Let's say that Software Update says that there's some software that needs to be updated. Read what the update is about and click [Cancel]. Then, you go to Software Update by your own action and run it. If it says the same thing as before, you go ahead and upgrade.

The first instance COULD've been a Trojan that just happens to mask itself as Software Update, or Flash updater, or some other updater/installer.
But, if you run through the process by your self manually, and according to standard procedure, you won't invoke any Trojan.

…probably. If you follow this, you won't get infected by ANY trojan that I know of and you won't get phished, or scammed by any email.
Rating: 5 Votes
30 months ago
Must be those people who are scared to death of any updates and wait 4 years before finally committing.
Rating: 5 Votes
30 months ago

1% who has reported the issue, which is about the amount of mac users who join forums.
The other 99% may be infected and may not know because they have been told the mac is "safe" and protected from such things.


No the 1% is the actual number of infected whether they know it or not.

http://www.redmondpie.com/apple-releases-standalone-flashback-malware-removal-tool-for-non-java-mac-users-download-now/ (http://www.redmondpie.com/apple-releases-standalone-flashback-malware-removal-tool-for-non-java-mac-users-download-now/)

They don't measure it by the amount of people reporting it, they measure it by seeing what the trojan is doing.
Rating: 5 Votes
30 months ago
1. Macs are still the safest platform on the planet. 100k infections compared to millions of infected Windows systems is nothing, and this particular trojan is easily avoided. As usual, computer n00bs were/are the weak link.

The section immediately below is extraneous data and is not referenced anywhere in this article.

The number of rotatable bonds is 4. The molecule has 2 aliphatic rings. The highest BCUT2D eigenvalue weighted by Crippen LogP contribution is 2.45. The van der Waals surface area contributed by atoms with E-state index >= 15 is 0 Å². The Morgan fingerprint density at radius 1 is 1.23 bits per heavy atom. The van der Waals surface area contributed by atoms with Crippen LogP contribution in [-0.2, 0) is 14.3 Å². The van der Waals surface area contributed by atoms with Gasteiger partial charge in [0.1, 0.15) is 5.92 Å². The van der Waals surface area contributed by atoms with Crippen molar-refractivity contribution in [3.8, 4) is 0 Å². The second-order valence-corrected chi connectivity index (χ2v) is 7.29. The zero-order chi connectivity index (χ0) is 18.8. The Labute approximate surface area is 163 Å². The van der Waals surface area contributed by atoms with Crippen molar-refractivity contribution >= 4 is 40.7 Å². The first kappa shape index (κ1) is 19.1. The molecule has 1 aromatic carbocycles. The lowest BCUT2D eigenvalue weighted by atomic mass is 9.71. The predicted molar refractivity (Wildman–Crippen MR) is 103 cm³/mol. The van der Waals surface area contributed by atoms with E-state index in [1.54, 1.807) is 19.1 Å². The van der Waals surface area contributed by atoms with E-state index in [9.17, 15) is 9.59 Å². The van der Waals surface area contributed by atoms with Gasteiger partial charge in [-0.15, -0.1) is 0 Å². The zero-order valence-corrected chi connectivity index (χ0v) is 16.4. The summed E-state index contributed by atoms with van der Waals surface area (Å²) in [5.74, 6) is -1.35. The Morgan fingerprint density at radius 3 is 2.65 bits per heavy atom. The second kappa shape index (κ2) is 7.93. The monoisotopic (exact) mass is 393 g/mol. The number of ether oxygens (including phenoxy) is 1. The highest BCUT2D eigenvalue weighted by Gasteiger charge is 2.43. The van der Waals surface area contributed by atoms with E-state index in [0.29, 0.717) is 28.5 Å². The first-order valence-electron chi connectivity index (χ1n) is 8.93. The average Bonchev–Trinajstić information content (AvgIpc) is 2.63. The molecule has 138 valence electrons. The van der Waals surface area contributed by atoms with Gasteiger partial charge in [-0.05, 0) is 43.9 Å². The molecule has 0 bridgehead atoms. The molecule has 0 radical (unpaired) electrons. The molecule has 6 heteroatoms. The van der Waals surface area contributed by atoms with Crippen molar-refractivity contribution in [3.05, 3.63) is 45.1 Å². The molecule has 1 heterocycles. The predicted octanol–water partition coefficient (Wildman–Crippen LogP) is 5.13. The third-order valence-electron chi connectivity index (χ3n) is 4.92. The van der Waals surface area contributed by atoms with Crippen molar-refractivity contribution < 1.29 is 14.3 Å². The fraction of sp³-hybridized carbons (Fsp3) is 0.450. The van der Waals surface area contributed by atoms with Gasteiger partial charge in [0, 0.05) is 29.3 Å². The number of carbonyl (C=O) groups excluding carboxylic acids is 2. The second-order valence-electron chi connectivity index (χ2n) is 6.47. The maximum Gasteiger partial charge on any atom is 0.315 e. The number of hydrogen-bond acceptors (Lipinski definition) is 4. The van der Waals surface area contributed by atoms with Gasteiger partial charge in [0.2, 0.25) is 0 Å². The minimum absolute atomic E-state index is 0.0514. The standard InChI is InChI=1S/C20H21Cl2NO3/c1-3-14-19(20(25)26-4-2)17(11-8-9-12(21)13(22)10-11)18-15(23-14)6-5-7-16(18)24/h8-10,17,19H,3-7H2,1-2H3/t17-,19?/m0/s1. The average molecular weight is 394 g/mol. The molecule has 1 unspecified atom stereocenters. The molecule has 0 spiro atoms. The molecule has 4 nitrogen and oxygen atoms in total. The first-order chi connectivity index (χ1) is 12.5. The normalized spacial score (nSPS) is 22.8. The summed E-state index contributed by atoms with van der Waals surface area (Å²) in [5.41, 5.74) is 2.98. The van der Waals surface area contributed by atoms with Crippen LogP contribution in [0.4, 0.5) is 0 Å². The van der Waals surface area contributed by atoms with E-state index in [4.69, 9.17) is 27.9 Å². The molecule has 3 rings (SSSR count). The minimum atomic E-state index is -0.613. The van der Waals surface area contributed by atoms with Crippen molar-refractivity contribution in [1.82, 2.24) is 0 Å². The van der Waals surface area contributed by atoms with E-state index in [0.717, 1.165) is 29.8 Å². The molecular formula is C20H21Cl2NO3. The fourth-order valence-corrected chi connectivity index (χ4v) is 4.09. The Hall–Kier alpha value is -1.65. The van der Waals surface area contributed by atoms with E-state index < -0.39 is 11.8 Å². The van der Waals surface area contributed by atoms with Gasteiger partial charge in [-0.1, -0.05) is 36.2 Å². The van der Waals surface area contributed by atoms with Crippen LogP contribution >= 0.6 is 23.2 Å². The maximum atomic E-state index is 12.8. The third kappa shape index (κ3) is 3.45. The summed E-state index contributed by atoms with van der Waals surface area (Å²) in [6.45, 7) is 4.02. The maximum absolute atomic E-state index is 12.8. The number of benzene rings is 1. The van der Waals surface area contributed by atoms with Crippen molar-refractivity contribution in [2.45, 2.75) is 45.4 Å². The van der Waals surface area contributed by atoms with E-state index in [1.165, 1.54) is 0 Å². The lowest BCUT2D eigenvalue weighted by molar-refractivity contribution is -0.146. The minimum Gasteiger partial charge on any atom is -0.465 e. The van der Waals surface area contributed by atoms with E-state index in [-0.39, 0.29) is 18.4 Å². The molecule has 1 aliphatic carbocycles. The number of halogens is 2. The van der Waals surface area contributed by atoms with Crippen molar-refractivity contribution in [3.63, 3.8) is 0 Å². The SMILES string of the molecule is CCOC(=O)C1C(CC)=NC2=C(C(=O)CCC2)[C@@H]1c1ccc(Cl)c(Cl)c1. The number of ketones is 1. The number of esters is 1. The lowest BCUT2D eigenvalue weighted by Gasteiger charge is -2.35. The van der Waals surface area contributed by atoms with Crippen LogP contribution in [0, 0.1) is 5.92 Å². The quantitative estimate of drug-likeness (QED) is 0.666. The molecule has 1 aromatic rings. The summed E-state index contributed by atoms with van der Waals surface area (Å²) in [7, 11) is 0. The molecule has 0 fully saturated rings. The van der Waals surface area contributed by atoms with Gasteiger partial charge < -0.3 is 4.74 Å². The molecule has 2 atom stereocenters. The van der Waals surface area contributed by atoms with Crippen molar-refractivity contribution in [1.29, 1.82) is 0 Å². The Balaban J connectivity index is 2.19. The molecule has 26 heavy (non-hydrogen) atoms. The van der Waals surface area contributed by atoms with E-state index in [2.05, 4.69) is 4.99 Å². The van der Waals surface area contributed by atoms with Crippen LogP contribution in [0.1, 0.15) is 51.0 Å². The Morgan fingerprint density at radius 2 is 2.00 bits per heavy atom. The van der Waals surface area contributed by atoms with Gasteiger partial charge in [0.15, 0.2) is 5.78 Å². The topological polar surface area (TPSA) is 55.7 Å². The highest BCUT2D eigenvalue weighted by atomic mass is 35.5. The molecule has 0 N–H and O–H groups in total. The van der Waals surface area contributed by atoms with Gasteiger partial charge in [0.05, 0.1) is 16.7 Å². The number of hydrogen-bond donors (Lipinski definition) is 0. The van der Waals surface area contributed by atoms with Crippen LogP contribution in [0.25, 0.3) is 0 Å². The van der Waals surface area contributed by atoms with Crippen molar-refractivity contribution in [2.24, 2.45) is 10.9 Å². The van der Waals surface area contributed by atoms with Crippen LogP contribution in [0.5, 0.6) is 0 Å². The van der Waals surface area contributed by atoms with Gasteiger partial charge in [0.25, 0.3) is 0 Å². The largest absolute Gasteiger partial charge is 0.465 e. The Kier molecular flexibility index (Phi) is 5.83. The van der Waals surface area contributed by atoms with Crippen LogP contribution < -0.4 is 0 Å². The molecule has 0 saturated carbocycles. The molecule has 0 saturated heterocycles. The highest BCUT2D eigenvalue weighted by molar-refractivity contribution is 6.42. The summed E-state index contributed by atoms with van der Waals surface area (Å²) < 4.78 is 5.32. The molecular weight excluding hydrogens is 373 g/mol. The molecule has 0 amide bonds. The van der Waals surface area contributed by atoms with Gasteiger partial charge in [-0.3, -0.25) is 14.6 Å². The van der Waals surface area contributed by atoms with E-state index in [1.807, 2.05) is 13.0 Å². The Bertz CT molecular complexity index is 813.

2. Always run anti-virus software, but choose a product that's not going to kill system performance or constantly run in the background and do all kinds of unnecessary stuff. Even if your Mac won't be infected, you can store and pass along files laden with Windows viruses to friends and colleagues. Help keep them safe. I use ClamXav myself.

3. Keep your system updated. 'Nuf said.

4. MacOS has a built-in firewall. Use it. Will it keep everything out? No. Will it help? Yes.

5. Download/install apps/plugins/etc. only from reputable sources. When you update Flash, get it only from Adobe.com. For duh!

6. Pay attention to industry news. When malware such as this surfaces, someone usually detects it reasonably quick, and avoidance/repair measures are usually produced in short order.

7. Each new version of MacOS X becomes more secure. Keep up to date.

8. Yes, Apple could do a better job addressing malware.
Rating: 4 Votes
30 months ago


[*]Deactivate Java completely, you will never need it. And if you really are one in a million, who needs it, get familiar with the threats that come along with it.
[/LIST]



Like the millions who play Minecraft?
Rating: 4 Votes
30 months ago

I don't understand the concern everyone has. One trojan that infected 1% of Macs (thats right, 1%) and is easily fixed with an update compared to over a million known malware variants on Windows systems is nothing.

1% who has reported the issue, which is about the amount of mac users who join forums.
The other 99% may be infected and may not know because they have been told the mac is "safe" and protected from such things.
Rating: 4 Votes